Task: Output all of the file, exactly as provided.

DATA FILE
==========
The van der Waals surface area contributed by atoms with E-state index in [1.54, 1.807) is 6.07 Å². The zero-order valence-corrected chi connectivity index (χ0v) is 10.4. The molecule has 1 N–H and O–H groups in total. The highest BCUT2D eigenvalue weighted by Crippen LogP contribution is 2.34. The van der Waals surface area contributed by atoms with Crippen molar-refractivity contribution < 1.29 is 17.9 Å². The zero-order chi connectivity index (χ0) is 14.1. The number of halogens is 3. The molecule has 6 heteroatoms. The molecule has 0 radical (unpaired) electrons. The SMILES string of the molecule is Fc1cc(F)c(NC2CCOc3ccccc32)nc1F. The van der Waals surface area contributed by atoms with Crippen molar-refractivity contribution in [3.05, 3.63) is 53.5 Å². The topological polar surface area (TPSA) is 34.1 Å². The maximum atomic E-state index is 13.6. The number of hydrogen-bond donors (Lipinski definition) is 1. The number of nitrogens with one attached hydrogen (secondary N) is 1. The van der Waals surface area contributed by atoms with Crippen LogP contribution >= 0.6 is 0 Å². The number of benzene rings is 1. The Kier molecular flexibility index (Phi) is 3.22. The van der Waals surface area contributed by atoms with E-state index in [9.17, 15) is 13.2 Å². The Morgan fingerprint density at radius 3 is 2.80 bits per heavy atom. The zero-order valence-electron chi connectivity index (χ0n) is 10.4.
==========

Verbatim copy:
The van der Waals surface area contributed by atoms with E-state index in [1.54, 1.807) is 6.07 Å². The zero-order valence-corrected chi connectivity index (χ0v) is 10.4. The molecule has 1 N–H and O–H groups in total. The highest BCUT2D eigenvalue weighted by Crippen LogP contribution is 2.34. The van der Waals surface area contributed by atoms with Crippen molar-refractivity contribution < 1.29 is 17.9 Å². The zero-order chi connectivity index (χ0) is 14.1. The number of halogens is 3. The molecule has 6 heteroatoms. The molecule has 0 radical (unpaired) electrons. The SMILES string of the molecule is Fc1cc(F)c(NC2CCOc3ccccc32)nc1F. The van der Waals surface area contributed by atoms with Crippen molar-refractivity contribution in [3.05, 3.63) is 53.5 Å². The topological polar surface area (TPSA) is 34.1 Å². The maximum atomic E-state index is 13.6. The number of hydrogen-bond donors (Lipinski definition) is 1. The number of nitrogens with one attached hydrogen (secondary N) is 1. The van der Waals surface area contributed by atoms with Crippen LogP contribution >= 0.6 is 0 Å². The number of benzene rings is 1. The Kier molecular flexibility index (Phi) is 3.22. The van der Waals surface area contributed by atoms with E-state index in [9.17, 15) is 13.2 Å². The Morgan fingerprint density at radius 3 is 2.80 bits per heavy atom. The zero-order valence-electron chi connectivity index (χ0n) is 10.4.